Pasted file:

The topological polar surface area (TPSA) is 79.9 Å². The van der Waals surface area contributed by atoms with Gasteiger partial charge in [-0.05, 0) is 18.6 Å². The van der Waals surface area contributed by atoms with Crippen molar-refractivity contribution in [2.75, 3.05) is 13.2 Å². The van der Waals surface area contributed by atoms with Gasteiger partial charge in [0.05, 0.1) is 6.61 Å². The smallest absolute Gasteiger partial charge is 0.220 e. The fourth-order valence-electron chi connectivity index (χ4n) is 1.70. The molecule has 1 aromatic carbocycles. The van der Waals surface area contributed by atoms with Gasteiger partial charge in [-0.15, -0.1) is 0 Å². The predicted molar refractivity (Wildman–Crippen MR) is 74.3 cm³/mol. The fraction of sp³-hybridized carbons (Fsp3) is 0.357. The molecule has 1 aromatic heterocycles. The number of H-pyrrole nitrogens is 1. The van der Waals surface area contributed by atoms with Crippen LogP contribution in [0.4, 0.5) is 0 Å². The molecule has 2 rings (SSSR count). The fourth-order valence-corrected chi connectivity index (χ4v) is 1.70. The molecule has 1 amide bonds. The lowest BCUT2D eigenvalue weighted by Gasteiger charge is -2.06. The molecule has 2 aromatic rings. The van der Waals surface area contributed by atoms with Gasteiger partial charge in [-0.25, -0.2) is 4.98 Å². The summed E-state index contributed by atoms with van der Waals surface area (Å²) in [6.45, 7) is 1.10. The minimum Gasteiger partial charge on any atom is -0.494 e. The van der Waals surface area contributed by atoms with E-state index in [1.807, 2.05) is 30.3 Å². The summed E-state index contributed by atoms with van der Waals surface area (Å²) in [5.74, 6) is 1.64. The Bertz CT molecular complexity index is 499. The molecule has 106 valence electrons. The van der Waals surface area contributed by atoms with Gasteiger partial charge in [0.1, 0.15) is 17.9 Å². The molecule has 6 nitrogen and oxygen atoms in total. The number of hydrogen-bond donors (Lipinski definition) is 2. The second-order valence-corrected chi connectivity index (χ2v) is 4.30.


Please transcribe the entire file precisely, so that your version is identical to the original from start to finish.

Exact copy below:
The topological polar surface area (TPSA) is 79.9 Å². The van der Waals surface area contributed by atoms with Gasteiger partial charge in [-0.05, 0) is 18.6 Å². The van der Waals surface area contributed by atoms with Crippen molar-refractivity contribution in [2.75, 3.05) is 13.2 Å². The van der Waals surface area contributed by atoms with Gasteiger partial charge in [0.05, 0.1) is 6.61 Å². The smallest absolute Gasteiger partial charge is 0.220 e. The fourth-order valence-electron chi connectivity index (χ4n) is 1.70. The molecule has 1 aromatic carbocycles. The van der Waals surface area contributed by atoms with Gasteiger partial charge in [-0.15, -0.1) is 0 Å². The predicted molar refractivity (Wildman–Crippen MR) is 74.3 cm³/mol. The fraction of sp³-hybridized carbons (Fsp3) is 0.357. The molecule has 1 aromatic heterocycles. The number of H-pyrrole nitrogens is 1. The van der Waals surface area contributed by atoms with Crippen LogP contribution in [0.4, 0.5) is 0 Å². The molecule has 2 rings (SSSR count). The fourth-order valence-corrected chi connectivity index (χ4v) is 1.70. The molecule has 1 amide bonds. The lowest BCUT2D eigenvalue weighted by Gasteiger charge is -2.06. The molecule has 2 aromatic rings. The van der Waals surface area contributed by atoms with Gasteiger partial charge in [-0.25, -0.2) is 4.98 Å². The summed E-state index contributed by atoms with van der Waals surface area (Å²) in [6.45, 7) is 1.10. The minimum Gasteiger partial charge on any atom is -0.494 e. The van der Waals surface area contributed by atoms with E-state index in [1.807, 2.05) is 30.3 Å². The summed E-state index contributed by atoms with van der Waals surface area (Å²) in [5.74, 6) is 1.64. The Bertz CT molecular complexity index is 499. The molecule has 106 valence electrons. The van der Waals surface area contributed by atoms with Gasteiger partial charge in [0.1, 0.15) is 17.9 Å². The molecule has 6 nitrogen and oxygen atoms in total. The number of hydrogen-bond donors (Lipinski definition) is 2. The second-order valence-corrected chi connectivity index (χ2v) is 4.30.